Calisthenics For Strength: Learn To Program Your Workouts & 2 Workout Routines

If you want to learn how to do calisthenics for strength, you are in the right place.

To optimize strength gains with calisthenics you need to work with difficult progressions in the 1-6 rep range and train specifically towards the movement you want to get stronger in.

This may be hard to understand now but by the end of the article it will all make sense.

In the following sections we will cover:

  • A calisthenics strength workout
  • Explaining what strength is and how to build it
  • How to build strength with calisthenics specifically

And more.

If you are ready, let's get started.

Calisthenics strength workout

Athlete ready to do a pull-up for his calisthenics for strength workout

In this workout we will not give you particular progressions to work with.

Instead, we will write the exercises as "Exercise variation". For instance, "Pull-up variation".

When you see "Exercise variation", choose a variation that allows you to do the intended sets and repetitions. You will want to work with progressions that are easy enough to hit all the sets and reps, but difficult enough that at the end of the last repetition of the last set you are close to failure.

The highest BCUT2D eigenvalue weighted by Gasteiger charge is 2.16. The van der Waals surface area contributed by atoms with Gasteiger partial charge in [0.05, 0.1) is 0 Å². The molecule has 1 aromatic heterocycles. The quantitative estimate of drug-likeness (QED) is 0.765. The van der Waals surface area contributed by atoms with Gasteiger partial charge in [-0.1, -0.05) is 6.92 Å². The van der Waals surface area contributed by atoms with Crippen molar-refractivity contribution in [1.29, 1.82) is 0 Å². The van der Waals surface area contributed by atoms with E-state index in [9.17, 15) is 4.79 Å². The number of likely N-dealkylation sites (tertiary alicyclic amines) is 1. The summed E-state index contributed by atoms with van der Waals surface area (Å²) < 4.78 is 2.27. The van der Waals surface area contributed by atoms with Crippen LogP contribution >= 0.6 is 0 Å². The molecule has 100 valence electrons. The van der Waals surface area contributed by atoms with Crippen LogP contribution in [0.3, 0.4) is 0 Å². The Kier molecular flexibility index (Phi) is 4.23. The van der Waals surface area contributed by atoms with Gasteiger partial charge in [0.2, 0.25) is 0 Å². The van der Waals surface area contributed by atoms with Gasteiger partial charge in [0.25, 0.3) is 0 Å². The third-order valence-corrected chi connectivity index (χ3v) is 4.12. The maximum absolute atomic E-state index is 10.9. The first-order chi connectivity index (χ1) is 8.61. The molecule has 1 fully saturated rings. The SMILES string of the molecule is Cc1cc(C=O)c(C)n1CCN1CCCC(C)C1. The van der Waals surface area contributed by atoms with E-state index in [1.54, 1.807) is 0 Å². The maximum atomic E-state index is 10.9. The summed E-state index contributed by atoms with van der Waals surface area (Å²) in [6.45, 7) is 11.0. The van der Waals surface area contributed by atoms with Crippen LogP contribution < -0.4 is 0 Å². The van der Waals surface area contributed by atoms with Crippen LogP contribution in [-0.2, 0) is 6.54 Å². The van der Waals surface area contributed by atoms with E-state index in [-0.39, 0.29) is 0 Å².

As you will see in subsequent sections, working for low repetitions and close to failure is necessary if you want to build strength with calisthenics.

RELATED: A calisthenics strength workout can be paired with cardio. Check our article about calisthenics cardio workout.

Calisthenics strength push workout





Handstand push-up variation

3 - 5

4 - 6


Push-up variation

3 - 5

4 - 6



3 - 4

6 - 10


Ring chest flys


8 - 12


Bw. triceps extensions


8 - 12


We recommend you to do this workout 2x a week, with at least a day of rest in between sessions.